Letter to the Editor: Darrell Vienna

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Justify after his Belmont S. win | Horsephotos

I read with interest the article “Baffert's Lawyer: Drape's `False' Story `Debunked'” published today on your website. Although I represent Mick Ruis, the following comments set forth facts that cannot be disputed and address a number of the patently false or clearly misleading representations contained in that article.

JUSTIFY'S OFFICIAL SAMPLE AND SPLIT SAMPLE CONFIRMED THE PRESENCE OF SCOPOLAMINE. The prohibited substance, scopolamine, was detected in the official test sample collected from Justify following the running of the 2018 Santa Anita Derby. Split sample testing, requested by Justify's trainer, Bob Baffert, confirmed the presence of scopolamine.

SCOPOLAMINE WAS A CLASS 3, PENALTY B SUBSTANCE IN 2018. At the time of the running of the 2018 Santa Anita Derby, California Horse Racing Board (“CHRB”) Classification of Foreign Substances categorized scopolamine as a Class 3, Penalty B substance. It has been argued that the CHRB Classification of Foreign Substances must follow the ARCI guidelines. That is patently false as the CHRB Classification is not subordinate to ARCI guidelines. While the CHRB Classification is generally based on ARCI guidelines, specific incorporation of ARCI Guidelines must be adopted in accordance with California law as set forth in California's Administrative Procedures Act (“APA”). The APA is designed to provide the public with a meaningful opportunity to participate in the adoption of state regulations and to ensure that regulations are clear, necessary and legally valid. Consequently, ARCI guidelines are not incorporated in CHRB guidelines unless they are specifically adopted in conformance with the APA process. Hence, any claim that scopolamine was classified as a CHRB category 4, penalty class C substance at the time of Justify's participation in the 2018 Santa Anita Derby is false.

A FINDING BY THE BOARD OF STEWARDS THAT JUSTIFY'S POST-RACE SAMPLES CONTAINED SCOPOLAMINE MUST RESULT IN DISQUALIFICATION.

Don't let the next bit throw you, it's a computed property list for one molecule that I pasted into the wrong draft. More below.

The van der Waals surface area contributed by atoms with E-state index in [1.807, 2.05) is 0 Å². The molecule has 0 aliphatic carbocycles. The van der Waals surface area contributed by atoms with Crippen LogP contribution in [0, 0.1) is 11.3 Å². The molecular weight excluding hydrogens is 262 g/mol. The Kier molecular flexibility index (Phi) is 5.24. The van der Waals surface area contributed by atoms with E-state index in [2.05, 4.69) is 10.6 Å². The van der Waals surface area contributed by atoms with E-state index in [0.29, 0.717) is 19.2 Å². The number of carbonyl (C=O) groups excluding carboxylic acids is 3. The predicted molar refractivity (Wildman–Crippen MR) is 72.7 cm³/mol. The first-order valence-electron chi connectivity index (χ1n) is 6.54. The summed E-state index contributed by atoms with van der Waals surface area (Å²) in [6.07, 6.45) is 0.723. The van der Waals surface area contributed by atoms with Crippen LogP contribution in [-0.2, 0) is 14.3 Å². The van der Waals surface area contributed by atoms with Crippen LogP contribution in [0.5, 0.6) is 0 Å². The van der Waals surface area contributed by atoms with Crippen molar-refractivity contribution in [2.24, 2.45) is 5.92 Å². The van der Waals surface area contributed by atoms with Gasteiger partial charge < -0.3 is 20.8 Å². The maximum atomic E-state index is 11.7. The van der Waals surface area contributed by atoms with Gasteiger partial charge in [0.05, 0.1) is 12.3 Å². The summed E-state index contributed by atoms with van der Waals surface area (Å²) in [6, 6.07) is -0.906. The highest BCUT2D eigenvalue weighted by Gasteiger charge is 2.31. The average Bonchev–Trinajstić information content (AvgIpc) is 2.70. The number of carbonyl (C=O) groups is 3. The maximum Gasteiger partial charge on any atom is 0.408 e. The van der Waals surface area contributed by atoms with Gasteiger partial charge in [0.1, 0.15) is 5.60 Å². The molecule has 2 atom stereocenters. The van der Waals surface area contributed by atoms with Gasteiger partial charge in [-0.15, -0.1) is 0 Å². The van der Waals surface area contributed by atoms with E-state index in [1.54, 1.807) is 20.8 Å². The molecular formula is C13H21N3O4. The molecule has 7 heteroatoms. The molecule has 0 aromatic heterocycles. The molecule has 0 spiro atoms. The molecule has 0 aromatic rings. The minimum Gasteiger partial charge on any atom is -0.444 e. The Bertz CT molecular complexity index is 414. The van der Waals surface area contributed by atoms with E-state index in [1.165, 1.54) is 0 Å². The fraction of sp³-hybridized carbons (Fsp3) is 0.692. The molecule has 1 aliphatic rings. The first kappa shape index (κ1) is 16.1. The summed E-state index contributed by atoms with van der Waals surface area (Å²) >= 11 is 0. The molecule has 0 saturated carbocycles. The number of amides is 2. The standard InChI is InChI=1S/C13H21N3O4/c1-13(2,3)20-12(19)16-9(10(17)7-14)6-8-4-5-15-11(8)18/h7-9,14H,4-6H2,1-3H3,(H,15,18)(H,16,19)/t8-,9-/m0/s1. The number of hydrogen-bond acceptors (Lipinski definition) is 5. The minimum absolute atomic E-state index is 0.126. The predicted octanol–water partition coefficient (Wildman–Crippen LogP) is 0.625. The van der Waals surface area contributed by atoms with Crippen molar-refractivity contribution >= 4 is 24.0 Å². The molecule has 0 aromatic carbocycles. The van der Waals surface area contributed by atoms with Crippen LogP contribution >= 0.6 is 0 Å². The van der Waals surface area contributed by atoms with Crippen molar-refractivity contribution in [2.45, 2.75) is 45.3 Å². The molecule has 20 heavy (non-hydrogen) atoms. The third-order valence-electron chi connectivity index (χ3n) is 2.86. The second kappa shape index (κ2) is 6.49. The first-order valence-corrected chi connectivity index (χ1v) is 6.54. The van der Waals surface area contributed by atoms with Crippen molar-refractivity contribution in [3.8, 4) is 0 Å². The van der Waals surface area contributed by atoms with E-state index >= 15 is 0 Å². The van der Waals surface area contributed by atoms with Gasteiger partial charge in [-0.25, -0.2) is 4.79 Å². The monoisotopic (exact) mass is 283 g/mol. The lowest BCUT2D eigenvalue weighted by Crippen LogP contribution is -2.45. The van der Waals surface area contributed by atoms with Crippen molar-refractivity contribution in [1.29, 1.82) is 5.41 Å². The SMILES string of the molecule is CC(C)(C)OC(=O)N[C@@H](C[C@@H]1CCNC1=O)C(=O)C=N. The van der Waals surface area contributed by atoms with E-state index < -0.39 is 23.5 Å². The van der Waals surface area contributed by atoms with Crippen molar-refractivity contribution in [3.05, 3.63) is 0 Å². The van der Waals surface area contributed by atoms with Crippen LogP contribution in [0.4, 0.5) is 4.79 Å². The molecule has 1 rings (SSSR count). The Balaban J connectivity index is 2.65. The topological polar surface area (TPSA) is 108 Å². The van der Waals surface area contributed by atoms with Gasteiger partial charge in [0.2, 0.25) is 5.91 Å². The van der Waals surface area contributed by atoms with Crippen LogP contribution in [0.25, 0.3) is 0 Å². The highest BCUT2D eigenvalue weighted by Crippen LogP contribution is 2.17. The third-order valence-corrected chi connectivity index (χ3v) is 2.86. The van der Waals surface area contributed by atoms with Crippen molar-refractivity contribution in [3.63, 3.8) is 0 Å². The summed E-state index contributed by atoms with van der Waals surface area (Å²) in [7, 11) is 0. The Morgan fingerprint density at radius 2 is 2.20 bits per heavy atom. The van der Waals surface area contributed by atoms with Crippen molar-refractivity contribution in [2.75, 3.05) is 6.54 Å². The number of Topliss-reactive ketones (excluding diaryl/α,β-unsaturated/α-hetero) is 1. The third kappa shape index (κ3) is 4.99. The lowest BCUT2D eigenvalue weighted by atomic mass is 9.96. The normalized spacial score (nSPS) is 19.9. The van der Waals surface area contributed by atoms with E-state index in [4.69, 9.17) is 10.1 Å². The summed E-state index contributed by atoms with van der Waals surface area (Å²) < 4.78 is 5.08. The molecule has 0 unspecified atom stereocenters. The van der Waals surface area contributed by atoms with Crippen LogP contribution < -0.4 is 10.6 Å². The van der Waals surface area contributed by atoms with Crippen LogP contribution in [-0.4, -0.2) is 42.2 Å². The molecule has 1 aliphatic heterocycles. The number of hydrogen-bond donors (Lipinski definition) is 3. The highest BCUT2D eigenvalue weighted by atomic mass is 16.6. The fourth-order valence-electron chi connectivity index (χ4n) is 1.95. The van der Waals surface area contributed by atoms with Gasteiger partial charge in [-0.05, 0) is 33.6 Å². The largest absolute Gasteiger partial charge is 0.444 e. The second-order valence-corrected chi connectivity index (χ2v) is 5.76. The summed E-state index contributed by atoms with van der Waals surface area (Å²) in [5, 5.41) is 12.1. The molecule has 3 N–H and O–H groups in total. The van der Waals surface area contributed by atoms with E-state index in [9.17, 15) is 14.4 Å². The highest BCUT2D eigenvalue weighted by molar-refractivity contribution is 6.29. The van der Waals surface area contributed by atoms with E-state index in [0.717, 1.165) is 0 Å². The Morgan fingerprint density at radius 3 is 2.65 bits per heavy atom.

CHRB Rule 1859.5 provides that a finding by the Board of Stewards that the official sample and the split sample contain as a category 1 through 3 substance as classified by CHRB Classification of Foreign Substances requires that the horse must be disqualified and the purse, award, prize, or record must be forfeited regardless of culpability for the condition of the horse.

THE CHRB'S ADOPTION OF THE ARCI GUIDELINE REGARDING SCOPOLAMINE WAS NOT PROPOSED BEFORE THE 2018 SANTA ANITA DERBY.

There is no record of any CHRB attempt to adopt a change in its classification of Scopolamine from Class 3 to Class 4 until after the August 2018 closed session when CHRB chose not to pursue an enforcement action against Bob Baffert related to the 2018 Santa Anita Derby. Any statement that the belated adoption of the change was due to clerical error, regulatory inefficiency, or administrative backlog is not true.

CHRB RULES ARE BASED UPON THE PRESENCE OF A DRUG, NOT THE EFFECT OF THE DRUG.

It has also been argued that scopolamine has no performance enhancing effect. CHRB regulation do not address, much less, require a finding of performance enhancement. Disqualification under CHRB rules is based upon the presence, not the potential effect, of a prohibited substance.

THE CHRB'S PRIOR ACTION REGARDING BOB BAFFERT DID NOT ADDRESS PURSE DISQUALIFICATION.

In August, 2018, the CHRB, in executive session, opted not to engage in an enforcement action against Bob Baffert. Neither at that time, nor at any time thereafter until the recent CHRB hearing, did the CHRB even consider the issue of Purse Disqualification. Then CHRB Chairman Chuck Winner has repeatedly stated in relation to that 2018 executive session that “. . . the issue of purse redistribution was not considered.” Any argument that the issue of purse disqualification was dismissed in that aforementioned executive session is unfounded.

ONLY TWO HORSES, JUSTIFY AND HOPPERTUNITY EXCEEDED THE LABORATORY THRESHOLD FOR SCOPOLAMINE.

Claims that 5 other horses tested positive for scopolamine around the time that Justify and Hoppertunity tested positive are false. The CHRB Official Laboratory is only alleged to have found traces of scopolamine and/or atropine in the five other horses. The levels found in these five horses was below the laboratory threshold required for a certificate of analysis to be issued; consequently, the samples from these five horses were never reported as positives and any suggestion otherwise is baseless.

In sum, the statements in the article attributed to Mr. Robertson fail to address the fact that scopolamine was Class 3, Penalty B substance at the time and that a Purse Disqualification hearing which had not been previously conducted is required.

 

Sincerely,

Darrell Vienna

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